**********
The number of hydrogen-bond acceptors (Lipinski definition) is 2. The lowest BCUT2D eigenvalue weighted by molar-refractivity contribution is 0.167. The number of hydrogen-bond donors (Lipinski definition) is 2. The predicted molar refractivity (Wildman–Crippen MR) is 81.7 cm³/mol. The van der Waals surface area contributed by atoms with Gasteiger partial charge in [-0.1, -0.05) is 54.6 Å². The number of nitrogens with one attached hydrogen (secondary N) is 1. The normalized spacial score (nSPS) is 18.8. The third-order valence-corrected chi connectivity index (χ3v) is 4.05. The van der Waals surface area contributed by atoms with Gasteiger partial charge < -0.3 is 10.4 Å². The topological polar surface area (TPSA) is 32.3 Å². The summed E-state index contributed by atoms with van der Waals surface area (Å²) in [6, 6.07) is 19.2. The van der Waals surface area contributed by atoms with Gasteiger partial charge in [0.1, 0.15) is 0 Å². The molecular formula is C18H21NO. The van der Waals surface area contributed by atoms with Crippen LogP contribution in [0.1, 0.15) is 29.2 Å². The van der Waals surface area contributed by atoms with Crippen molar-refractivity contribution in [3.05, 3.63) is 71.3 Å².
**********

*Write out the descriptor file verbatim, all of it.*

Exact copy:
The number of hydrogen-bond acceptors (Lipinski definition) is 2. The lowest BCUT2D eigenvalue weighted by molar-refractivity contribution is 0.167. The number of hydrogen-bond donors (Lipinski definition) is 2. The predicted molar refractivity (Wildman–Crippen MR) is 81.7 cm³/mol. The van der Waals surface area contributed by atoms with Gasteiger partial charge in [-0.1, -0.05) is 54.6 Å². The number of nitrogens with one attached hydrogen (secondary N) is 1. The normalized spacial score (nSPS) is 18.8. The third-order valence-corrected chi connectivity index (χ3v) is 4.05. The van der Waals surface area contributed by atoms with Gasteiger partial charge < -0.3 is 10.4 Å². The topological polar surface area (TPSA) is 32.3 Å². The summed E-state index contributed by atoms with van der Waals surface area (Å²) in [6, 6.07) is 19.2. The van der Waals surface area contributed by atoms with Gasteiger partial charge in [0.1, 0.15) is 0 Å². The molecular formula is C18H21NO. The van der Waals surface area contributed by atoms with Crippen LogP contribution in [0.1, 0.15) is 29.2 Å². The van der Waals surface area contributed by atoms with Crippen molar-refractivity contribution in [3.05, 3.63) is 71.3 Å².